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Author Topic:   Do Fender Squier guitars suck?
flatlandsmedia
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From: Nipomo, CA
Registered: Apr 2003

posted 04-12-2005 03:42     Click Here to See the Profile for flatlandsmedia   Click Here to Email flatlandsmedia     Edit/Delete Message   Reply w/Quote
I was in a local music shop today and spotted a Squier Telecaster that really caught my eye. I'm considering going back and trying the guitar out and maybe buying it.

But I was a bit discouraged to learn that it's a Squier Tele and not a true Fender.

So, I'm just wondering. Is it widely considered that most Squier instruments are just cheap, entry-level or mid-level products? Or do they have some actual quality behind them? Would any of you guitar slingers out there be embarrassed to show up at a gig with a Squier in your hands?

-Shawn

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Sharpe Lurker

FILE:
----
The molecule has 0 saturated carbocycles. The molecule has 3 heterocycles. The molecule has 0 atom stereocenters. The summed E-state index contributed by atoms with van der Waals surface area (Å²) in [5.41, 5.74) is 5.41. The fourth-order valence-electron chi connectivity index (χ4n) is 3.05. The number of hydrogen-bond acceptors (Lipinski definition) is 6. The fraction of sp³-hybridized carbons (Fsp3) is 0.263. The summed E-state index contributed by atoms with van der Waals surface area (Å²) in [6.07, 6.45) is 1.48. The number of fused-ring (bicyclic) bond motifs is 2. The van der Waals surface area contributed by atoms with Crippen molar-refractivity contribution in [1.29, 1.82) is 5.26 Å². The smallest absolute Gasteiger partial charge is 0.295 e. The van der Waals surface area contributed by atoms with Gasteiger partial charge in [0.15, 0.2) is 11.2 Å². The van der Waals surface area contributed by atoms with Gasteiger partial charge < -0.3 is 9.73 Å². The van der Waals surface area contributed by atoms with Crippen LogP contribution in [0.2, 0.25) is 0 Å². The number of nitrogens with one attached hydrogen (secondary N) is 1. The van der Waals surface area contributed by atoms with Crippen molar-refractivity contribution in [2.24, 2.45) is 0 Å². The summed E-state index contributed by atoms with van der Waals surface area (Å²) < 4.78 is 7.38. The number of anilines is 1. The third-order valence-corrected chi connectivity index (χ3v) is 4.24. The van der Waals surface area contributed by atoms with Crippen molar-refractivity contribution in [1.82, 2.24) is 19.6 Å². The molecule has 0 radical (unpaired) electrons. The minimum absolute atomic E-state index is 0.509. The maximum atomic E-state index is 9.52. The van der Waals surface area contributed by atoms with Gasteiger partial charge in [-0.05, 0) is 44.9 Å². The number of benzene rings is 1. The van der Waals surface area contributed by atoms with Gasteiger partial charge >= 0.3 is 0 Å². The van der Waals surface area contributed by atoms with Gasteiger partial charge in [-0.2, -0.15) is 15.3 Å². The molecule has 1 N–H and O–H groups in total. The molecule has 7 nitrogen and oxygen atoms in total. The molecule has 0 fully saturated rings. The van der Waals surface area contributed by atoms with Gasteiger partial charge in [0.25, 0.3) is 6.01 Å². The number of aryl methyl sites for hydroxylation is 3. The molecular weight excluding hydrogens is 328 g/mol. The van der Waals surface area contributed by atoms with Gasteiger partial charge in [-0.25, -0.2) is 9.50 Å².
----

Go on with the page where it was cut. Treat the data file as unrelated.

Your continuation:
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From: Any City, U.S.A.
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posted 04-12-2005 10:54     Click Here to See the Profile for Sharpe Lurker     Edit/Delete Message   Reply w/Quote
"Would any of you guitar slingers out there be embarrassed to show up at a gig with a Squier in your hands?"

Shawn,
Just got through checking out "Squire" versus "Fender" products...

The Squire Teles were averaging @$170-$230 each brand new...

Fender Teles start at @$300 and up brand new.

Here is a link:

http://www.music123.com/Fender-Standard-Telecaster-i148110.music

I briefly read the reviews for the Squire series. The owners seem satisfied for the most part... a couple of them said they upgraded the tuners right away.

As for taking a Squire to a gig or jam session... if it were the only guitar I had in the world I would bring it... but I would not expect anyone who routinely drops say between $1,000-$5,000 on a guitar to be impressed at all. But it all goes back to how well the guitarist plays not the guitar itself that matters.

If your heart is set on a Fender Tele hold off until you can get one. If you like tinkering and collecting guitars go ahead and get the Squire to start jamming with it.